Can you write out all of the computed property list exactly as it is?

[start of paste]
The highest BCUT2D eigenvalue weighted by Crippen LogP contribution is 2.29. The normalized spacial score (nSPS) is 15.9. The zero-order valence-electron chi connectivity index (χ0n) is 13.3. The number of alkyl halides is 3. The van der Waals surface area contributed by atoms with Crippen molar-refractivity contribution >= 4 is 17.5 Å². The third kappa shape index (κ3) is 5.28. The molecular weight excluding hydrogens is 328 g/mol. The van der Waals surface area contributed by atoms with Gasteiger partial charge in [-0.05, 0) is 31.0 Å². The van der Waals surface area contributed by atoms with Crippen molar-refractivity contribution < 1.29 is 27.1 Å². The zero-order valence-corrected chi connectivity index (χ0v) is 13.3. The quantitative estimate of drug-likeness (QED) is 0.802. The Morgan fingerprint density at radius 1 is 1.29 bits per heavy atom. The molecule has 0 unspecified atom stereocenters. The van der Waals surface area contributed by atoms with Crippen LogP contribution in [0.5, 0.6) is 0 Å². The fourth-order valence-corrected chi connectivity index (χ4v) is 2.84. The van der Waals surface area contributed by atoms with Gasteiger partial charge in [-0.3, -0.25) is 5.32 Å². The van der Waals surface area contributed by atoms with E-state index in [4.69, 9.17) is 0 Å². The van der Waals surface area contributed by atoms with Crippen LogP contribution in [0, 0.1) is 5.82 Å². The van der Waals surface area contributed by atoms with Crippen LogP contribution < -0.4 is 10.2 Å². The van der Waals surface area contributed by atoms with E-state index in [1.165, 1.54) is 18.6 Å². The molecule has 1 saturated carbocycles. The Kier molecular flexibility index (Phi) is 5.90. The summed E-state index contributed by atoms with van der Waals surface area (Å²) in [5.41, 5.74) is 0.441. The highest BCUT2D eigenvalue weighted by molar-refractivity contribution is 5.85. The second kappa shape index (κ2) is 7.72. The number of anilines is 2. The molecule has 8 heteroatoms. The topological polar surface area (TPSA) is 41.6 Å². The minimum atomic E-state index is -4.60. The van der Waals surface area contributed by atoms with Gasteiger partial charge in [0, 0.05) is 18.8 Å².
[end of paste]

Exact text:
The highest BCUT2D eigenvalue weighted by Crippen LogP contribution is 2.29. The normalized spacial score (nSPS) is 15.9. The zero-order valence-electron chi connectivity index (χ0n) is 13.3. The number of alkyl halides is 3. The van der Waals surface area contributed by atoms with Crippen molar-refractivity contribution >= 4 is 17.5 Å². The third kappa shape index (κ3) is 5.28. The molecular weight excluding hydrogens is 328 g/mol. The van der Waals surface area contributed by atoms with Gasteiger partial charge in [-0.05, 0) is 31.0 Å². The van der Waals surface area contributed by atoms with Crippen molar-refractivity contribution < 1.29 is 27.1 Å². The zero-order valence-corrected chi connectivity index (χ0v) is 13.3. The quantitative estimate of drug-likeness (QED) is 0.802. The Morgan fingerprint density at radius 1 is 1.29 bits per heavy atom. The molecule has 0 unspecified atom stereocenters. The van der Waals surface area contributed by atoms with Crippen LogP contribution in [0.5, 0.6) is 0 Å². The fourth-order valence-corrected chi connectivity index (χ4v) is 2.84. The van der Waals surface area contributed by atoms with Gasteiger partial charge in [-0.3, -0.25) is 5.32 Å². The van der Waals surface area contributed by atoms with E-state index in [4.69, 9.17) is 0 Å². The van der Waals surface area contributed by atoms with Crippen LogP contribution in [0, 0.1) is 5.82 Å². The van der Waals surface area contributed by atoms with Crippen LogP contribution < -0.4 is 10.2 Å². The van der Waals surface area contributed by atoms with E-state index in [1.165, 1.54) is 18.6 Å². The molecule has 1 saturated carbocycles. The Kier molecular flexibility index (Phi) is 5.90. The summed E-state index contributed by atoms with van der Waals surface area (Å²) in [5.41, 5.74) is 0.441. The highest BCUT2D eigenvalue weighted by molar-refractivity contribution is 5.85. The second kappa shape index (κ2) is 7.72. The number of anilines is 2. The molecule has 8 heteroatoms. The topological polar surface area (TPSA) is 41.6 Å². The minimum atomic E-state index is -4.60. The van der Waals surface area contributed by atoms with Gasteiger partial charge in [0, 0.05) is 18.8 Å².